The origin of sourdough bread probably contributed to the popularity of Chinese food in America. The use of sourdough as a leavening agent grew up during the California Gold Rush of 1849. Miners and prospectors in teh San Francisco area didn’t have access to adequate supplies of yeast, but they needed bread to eat when they were working and didn’t have time to build a fire to cook each meal. So they baked their own bread using sourdough starter. That doesn’t mean they were good at it.
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Across the American West, sourdough was considered a food for unmarried men who didn’t know how to cook. These men were like their bread: rough, tough, and they smelled a little bit funny. But the ultra-masculine frontier lifestyle was supposed to be temporary. These men were expected one day to return to civilization and enjoy the “sweet” and “light” bread baked by their mothers or wives.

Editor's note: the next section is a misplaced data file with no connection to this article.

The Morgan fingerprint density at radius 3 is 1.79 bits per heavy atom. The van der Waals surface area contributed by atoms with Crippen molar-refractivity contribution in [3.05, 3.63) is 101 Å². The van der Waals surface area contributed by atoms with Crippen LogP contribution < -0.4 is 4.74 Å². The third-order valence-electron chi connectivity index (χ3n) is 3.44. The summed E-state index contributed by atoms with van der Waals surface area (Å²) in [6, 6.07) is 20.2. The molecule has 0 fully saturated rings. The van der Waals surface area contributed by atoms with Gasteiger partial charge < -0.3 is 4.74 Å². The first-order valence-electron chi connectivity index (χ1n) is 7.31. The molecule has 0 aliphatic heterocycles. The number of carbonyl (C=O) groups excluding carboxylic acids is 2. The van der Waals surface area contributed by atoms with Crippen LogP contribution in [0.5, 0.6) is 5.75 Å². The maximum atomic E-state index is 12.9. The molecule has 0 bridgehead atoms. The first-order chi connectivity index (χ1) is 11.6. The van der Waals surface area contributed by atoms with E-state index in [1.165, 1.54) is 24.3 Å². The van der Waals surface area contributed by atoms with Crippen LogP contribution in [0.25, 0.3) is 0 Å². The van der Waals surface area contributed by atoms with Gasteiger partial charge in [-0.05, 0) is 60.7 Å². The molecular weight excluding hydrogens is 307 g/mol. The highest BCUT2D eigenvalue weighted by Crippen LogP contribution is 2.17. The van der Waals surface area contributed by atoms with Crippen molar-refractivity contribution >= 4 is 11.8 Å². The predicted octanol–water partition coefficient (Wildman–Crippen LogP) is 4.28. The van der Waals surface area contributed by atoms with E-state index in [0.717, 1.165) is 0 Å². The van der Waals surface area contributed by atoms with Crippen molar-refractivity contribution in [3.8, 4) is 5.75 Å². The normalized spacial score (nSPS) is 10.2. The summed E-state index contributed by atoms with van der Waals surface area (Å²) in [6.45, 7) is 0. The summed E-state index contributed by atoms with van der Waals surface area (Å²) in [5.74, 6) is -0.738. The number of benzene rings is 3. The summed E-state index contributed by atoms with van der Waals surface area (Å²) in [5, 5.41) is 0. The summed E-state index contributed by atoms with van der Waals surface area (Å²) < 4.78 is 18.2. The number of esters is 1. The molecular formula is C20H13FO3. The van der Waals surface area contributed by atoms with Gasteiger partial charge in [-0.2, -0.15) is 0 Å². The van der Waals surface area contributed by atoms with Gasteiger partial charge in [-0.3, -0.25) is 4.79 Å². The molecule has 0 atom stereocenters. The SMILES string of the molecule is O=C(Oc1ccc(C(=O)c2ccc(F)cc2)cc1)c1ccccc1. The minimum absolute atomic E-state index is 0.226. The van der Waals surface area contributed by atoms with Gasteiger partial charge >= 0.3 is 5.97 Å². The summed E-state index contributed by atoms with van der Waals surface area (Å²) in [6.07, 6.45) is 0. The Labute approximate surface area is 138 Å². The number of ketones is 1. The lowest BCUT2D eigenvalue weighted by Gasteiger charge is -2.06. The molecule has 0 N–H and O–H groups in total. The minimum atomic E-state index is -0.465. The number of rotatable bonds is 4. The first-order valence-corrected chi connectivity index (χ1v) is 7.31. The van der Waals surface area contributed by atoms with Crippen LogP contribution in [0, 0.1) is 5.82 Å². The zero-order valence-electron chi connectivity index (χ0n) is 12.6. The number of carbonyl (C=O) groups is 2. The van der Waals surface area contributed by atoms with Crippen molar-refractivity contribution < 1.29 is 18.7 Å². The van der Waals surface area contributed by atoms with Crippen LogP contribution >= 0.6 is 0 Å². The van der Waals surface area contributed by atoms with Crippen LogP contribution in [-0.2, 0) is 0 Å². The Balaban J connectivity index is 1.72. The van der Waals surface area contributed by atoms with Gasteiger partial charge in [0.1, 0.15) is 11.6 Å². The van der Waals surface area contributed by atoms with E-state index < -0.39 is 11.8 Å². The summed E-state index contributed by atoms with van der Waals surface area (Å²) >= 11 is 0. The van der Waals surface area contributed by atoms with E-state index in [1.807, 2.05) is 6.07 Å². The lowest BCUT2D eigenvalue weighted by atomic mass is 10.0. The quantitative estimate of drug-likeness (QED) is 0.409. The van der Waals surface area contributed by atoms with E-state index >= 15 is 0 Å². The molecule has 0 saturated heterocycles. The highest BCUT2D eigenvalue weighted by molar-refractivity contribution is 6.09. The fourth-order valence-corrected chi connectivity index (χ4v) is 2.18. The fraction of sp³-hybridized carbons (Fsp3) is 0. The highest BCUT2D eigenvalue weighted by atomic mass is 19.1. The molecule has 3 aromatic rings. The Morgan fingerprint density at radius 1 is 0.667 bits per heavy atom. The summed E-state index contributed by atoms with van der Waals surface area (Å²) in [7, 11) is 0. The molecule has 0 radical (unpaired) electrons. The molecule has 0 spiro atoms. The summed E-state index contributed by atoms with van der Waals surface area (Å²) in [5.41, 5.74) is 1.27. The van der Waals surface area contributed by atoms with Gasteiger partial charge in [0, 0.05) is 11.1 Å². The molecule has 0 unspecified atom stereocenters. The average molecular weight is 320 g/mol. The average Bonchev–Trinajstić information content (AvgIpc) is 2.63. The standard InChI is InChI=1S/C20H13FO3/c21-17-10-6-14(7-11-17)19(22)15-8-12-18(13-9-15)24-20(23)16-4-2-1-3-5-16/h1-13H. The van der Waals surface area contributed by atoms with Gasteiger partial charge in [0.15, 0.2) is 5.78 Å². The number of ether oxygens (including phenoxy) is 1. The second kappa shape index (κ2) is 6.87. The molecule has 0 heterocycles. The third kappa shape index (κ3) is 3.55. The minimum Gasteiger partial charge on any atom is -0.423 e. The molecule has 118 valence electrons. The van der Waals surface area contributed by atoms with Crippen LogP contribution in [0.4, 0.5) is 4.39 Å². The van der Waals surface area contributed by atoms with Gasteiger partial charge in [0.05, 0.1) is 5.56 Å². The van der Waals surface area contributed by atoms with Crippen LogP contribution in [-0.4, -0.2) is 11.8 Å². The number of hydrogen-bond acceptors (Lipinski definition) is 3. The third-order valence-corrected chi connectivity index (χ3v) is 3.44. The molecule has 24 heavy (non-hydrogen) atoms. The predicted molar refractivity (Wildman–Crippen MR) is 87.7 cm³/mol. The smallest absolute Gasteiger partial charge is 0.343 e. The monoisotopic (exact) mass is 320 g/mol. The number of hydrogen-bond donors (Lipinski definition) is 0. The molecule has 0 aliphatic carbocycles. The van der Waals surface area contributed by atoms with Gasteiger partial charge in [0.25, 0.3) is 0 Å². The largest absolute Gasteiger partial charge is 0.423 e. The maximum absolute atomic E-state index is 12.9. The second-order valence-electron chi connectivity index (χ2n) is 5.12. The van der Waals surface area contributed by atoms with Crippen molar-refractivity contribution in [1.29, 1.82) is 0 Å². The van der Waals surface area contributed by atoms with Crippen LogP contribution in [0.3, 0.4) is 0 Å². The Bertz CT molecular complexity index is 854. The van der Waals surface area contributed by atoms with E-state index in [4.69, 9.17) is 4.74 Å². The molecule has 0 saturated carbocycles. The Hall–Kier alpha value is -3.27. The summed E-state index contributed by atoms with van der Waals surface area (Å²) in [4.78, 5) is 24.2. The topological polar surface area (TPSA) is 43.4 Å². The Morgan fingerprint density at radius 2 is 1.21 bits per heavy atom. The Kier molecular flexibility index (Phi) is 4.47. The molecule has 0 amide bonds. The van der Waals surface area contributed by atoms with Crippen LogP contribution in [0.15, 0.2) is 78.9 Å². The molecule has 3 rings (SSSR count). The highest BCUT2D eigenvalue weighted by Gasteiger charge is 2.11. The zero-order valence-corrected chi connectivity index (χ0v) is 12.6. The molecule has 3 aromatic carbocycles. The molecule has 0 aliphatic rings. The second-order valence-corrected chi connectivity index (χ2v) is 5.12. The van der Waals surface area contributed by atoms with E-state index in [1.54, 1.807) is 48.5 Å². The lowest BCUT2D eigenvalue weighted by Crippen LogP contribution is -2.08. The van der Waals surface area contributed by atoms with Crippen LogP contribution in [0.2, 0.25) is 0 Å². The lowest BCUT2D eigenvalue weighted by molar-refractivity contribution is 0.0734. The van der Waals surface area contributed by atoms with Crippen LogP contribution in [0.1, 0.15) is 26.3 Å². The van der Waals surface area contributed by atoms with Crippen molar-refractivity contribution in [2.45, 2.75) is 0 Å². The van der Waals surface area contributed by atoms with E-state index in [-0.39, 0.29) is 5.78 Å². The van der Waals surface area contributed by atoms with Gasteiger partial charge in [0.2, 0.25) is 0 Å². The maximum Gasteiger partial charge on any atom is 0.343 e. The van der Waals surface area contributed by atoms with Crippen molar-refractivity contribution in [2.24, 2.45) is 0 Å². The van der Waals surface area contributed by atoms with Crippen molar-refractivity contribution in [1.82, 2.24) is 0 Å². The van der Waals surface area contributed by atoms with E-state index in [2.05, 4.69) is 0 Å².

The miner’s sourdough bread could be really nasty and even dangerous. Moldy and contaminated bread caused a lot of upset stomaches and some deaths. So how did sourdough become a hit among tourists traveling to San Francisco? Learn the history of sourdough bread, and don’t eat while reading it, at Atlas Obscura.
(Image credit: George H. Johnson)